HM Revenue & Customs has won a tax avoidance case worth £35m against French banking group BNP Paribas.
The bank had tried to use a tax avoidance scheme to claim an exemption from tax by generating an artificial loss on the purchase and sale of dividends without disposing of the underlying shares – a process known as dividend stripping.
The First Tier Tribunal confirmed HMRC’s view that legislation stopped financial traders from claiming artificial losses by buying and selling dividends on shares and then claiming the sale proceeds are tax exempt.
Penny Ciniewicz, HMRC’s director general for customer compliance, said: “Tax avoidance doesn’t pay. This decision adds to the comprehensive run of wins by HMRC in which the courts have found against the small minority of taxpayers who seek to avoid tax.
“Increasingly, companies and individuals who have tried to avoid tax are throwing in the towel and paying the tax they owe.”
Legislation, repealed in 2009, had previously provided that, where the right has been bought and then sold on before receipt of the dividend, the proceeds of the sale were not regarded as income of the seller.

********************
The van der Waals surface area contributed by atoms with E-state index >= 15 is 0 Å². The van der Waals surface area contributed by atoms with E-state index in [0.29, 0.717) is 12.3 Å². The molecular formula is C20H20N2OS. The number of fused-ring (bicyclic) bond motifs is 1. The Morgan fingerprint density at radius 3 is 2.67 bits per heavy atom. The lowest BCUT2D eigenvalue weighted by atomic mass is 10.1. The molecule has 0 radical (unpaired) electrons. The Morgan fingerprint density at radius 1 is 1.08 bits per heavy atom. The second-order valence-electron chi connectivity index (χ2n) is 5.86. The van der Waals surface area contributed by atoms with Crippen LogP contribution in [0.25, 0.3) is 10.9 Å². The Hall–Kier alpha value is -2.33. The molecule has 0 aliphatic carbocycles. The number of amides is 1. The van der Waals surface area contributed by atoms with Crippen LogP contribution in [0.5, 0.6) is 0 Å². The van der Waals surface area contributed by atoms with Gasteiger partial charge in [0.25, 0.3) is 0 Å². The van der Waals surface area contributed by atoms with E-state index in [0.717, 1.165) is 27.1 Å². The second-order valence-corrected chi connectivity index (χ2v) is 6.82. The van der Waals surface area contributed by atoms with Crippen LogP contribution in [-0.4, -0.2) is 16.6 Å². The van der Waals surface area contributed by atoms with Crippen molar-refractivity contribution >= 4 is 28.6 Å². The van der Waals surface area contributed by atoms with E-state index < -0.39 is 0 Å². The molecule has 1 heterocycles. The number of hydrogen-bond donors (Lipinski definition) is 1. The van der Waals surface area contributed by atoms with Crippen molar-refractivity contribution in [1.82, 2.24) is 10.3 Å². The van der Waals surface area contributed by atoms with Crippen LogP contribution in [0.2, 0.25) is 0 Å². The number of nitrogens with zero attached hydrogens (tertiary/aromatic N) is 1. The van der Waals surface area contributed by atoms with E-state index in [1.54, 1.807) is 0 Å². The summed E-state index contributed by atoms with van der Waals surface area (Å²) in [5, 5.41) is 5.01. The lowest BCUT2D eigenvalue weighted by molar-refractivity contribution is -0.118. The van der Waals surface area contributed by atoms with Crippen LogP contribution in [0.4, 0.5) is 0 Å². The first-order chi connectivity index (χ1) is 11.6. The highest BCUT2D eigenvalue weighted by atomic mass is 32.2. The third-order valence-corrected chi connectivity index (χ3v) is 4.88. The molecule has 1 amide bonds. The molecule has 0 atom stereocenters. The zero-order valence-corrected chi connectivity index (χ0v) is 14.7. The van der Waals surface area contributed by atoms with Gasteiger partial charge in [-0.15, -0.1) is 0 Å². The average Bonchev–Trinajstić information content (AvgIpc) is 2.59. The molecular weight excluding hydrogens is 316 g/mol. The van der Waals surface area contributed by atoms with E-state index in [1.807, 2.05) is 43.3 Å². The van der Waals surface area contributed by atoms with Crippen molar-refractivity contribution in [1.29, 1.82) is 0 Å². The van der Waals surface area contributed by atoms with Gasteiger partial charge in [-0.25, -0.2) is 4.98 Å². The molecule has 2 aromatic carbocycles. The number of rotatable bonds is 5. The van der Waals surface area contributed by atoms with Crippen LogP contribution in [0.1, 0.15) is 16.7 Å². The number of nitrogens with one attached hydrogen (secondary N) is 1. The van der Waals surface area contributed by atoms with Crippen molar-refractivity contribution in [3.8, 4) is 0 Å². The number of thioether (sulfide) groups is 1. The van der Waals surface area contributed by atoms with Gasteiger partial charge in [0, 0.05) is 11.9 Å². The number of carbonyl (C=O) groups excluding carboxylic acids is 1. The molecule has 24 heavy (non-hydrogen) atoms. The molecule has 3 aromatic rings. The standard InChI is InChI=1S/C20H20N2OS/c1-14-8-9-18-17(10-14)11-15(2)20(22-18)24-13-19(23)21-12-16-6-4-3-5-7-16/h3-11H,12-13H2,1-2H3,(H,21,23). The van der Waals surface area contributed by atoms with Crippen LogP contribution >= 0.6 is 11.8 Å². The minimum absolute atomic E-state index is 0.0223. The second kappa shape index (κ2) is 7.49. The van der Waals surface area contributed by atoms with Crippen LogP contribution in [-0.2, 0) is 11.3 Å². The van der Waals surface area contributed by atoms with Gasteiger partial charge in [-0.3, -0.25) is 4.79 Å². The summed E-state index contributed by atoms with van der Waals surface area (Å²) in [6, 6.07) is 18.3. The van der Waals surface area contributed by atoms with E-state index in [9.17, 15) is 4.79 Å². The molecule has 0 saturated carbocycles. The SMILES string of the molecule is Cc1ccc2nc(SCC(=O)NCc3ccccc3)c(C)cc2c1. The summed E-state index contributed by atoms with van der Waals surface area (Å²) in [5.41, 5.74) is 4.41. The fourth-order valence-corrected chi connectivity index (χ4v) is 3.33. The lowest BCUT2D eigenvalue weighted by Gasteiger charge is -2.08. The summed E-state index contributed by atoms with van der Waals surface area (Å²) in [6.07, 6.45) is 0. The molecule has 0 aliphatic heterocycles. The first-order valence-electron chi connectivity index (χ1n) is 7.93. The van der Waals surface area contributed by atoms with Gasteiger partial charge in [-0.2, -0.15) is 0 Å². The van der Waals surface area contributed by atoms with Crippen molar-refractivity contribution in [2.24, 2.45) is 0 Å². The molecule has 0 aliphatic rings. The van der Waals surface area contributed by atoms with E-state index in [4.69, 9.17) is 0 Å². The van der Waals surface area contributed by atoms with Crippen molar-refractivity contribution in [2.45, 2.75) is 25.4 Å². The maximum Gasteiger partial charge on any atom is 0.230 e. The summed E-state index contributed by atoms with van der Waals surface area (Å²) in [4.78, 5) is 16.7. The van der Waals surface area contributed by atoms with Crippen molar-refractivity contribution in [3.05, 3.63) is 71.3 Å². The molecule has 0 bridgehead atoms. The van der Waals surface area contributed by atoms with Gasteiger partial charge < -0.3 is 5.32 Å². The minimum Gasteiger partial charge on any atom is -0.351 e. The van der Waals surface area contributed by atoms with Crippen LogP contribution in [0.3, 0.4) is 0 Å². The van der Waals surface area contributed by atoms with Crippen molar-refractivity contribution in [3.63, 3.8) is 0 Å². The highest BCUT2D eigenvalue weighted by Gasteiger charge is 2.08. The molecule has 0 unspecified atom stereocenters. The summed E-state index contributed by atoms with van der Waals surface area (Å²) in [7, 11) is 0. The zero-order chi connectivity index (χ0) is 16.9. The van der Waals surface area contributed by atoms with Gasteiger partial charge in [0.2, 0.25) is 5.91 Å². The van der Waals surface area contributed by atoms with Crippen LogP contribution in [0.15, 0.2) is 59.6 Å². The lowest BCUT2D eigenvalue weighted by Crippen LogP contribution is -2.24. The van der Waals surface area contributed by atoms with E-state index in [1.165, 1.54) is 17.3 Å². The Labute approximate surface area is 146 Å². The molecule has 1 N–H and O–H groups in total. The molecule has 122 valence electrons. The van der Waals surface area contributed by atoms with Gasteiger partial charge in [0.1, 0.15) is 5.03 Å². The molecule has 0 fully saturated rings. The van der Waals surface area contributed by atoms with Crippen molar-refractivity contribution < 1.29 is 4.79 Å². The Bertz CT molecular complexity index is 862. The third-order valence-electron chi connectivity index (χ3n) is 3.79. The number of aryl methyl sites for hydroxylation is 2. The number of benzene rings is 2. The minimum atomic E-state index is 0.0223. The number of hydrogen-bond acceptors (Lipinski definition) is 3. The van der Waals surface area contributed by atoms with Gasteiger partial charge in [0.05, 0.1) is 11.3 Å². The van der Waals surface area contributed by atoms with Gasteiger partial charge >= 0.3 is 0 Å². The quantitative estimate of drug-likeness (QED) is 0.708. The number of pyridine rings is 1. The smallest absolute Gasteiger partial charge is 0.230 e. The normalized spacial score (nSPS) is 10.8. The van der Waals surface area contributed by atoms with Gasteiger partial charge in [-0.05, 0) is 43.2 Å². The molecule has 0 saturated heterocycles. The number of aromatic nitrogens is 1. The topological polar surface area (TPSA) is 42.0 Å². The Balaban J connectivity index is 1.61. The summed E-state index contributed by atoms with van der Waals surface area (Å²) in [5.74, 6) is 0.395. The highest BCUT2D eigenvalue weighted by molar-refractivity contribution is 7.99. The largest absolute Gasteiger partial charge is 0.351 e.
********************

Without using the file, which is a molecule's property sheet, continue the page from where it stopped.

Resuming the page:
Scheme users had argued that this exemption applied to a financial trader who claimed to deduct the cost of the dividend in calculating its profits and losses for tax purposes.
This would have had the effect that the financial trader made a loss for tax purposes equal to the cost of buying dividend rights.
BNP Paribas’s argument was that the fiscal motive did not prevent what was, on an objective analysis, a trading transaction from being regarded as such but the judges disagreed.
HMRC’s latest annual report showed the tax authority brought in an additional £29bn by cracking down on individuals and businesses who try to avoid or evade paying the tax they owe.